This is a self-drive tour on April 30. When guests conclude the tour they are invited to stop at South Pasadena’s Community Garden. We’ve written about the garden several times since its inception a couple of years ago, yet had never visited, so we decided to drop in—initially driving right by what appeared to be an empty, fenced lot.
We chatted with an older gentleman who informed us that most of the plots were in the throws of winter growth, and wow, some plants were overgrown to the point of becoming mega-monsters. To the contrary, this man had just lugged home his last bounty of winter tomatoes (he’s been making a lot of tomato sauce) and had stripped his plot down to the bare dirt, readying it for spring planting. He said his tomatoes were the only thing he’d succeeded in growing—and that was with two months during which he was away and the fruit thrived unbeknownst to him and inexplicably. Because of his otherwise poor results, he’s forgoing the planting of seeds and will try his hand with seedlings. His plot neighbor Kelly expressed the same intention.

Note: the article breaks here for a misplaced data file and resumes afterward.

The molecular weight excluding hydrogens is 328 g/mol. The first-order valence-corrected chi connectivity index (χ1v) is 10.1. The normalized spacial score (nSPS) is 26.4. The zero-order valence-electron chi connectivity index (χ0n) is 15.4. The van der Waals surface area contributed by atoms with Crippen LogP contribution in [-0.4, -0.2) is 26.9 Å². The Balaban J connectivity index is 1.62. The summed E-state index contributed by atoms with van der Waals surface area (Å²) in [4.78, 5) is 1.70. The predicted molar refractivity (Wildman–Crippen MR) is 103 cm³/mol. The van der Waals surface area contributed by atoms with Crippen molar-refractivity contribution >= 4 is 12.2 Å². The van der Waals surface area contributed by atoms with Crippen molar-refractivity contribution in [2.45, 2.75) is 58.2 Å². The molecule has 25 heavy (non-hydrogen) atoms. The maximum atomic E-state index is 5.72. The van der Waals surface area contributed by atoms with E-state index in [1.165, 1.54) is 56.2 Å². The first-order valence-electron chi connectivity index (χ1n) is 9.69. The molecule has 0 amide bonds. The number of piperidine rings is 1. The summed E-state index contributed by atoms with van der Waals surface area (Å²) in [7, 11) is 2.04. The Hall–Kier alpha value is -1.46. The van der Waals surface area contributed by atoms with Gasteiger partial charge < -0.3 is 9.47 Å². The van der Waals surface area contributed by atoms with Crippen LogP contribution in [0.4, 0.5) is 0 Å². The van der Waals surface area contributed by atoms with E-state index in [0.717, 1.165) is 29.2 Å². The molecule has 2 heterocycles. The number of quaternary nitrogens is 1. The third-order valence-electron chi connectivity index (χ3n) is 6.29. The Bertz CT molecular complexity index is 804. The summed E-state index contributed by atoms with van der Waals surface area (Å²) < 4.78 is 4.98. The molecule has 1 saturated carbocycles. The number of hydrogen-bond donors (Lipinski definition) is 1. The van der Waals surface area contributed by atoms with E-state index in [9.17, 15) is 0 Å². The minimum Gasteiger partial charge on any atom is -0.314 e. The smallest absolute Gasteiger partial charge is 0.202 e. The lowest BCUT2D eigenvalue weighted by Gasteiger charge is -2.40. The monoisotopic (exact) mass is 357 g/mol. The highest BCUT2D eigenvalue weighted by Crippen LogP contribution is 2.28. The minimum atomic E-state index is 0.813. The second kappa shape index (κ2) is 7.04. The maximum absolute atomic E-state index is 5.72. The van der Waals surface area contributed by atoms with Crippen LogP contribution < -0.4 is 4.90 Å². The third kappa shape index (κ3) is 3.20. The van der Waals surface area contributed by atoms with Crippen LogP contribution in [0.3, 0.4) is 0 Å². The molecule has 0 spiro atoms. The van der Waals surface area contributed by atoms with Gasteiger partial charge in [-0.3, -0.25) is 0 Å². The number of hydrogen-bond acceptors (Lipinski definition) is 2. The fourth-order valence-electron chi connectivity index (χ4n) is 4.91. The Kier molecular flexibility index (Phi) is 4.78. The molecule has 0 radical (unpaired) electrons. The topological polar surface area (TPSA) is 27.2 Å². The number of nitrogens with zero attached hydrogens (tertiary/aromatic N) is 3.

Kelly’s friends have asked her why she works a plot at the community garden when she has her own backyard, to which she replies it’s the people, it’s the community. The older gentleman agreed. He said he doesn’t have a lot in common with many of the other gardeners, but they talk about children, parenting, and of course gardening. Ages range, careers are diverse, and everyone is very nice, he said. Kelly concurred. “Nice” may be considered a bland word and banal, yet in these tumultuous times in which we live, “nice” can be attractive—a gentle stream, a welcoming shore, and a safe haven. A nice person or a nice experience may not possess the lure of adventure and excitement, risk and daring, but it connotes a person of good nature and an experience that’s pleasing, which can be more than satisfying during an otherwise fraught era.
South Pasadena Community Garden, 1028 Magnolia St., South Pasadena 91030.
Find the garden on Facebook.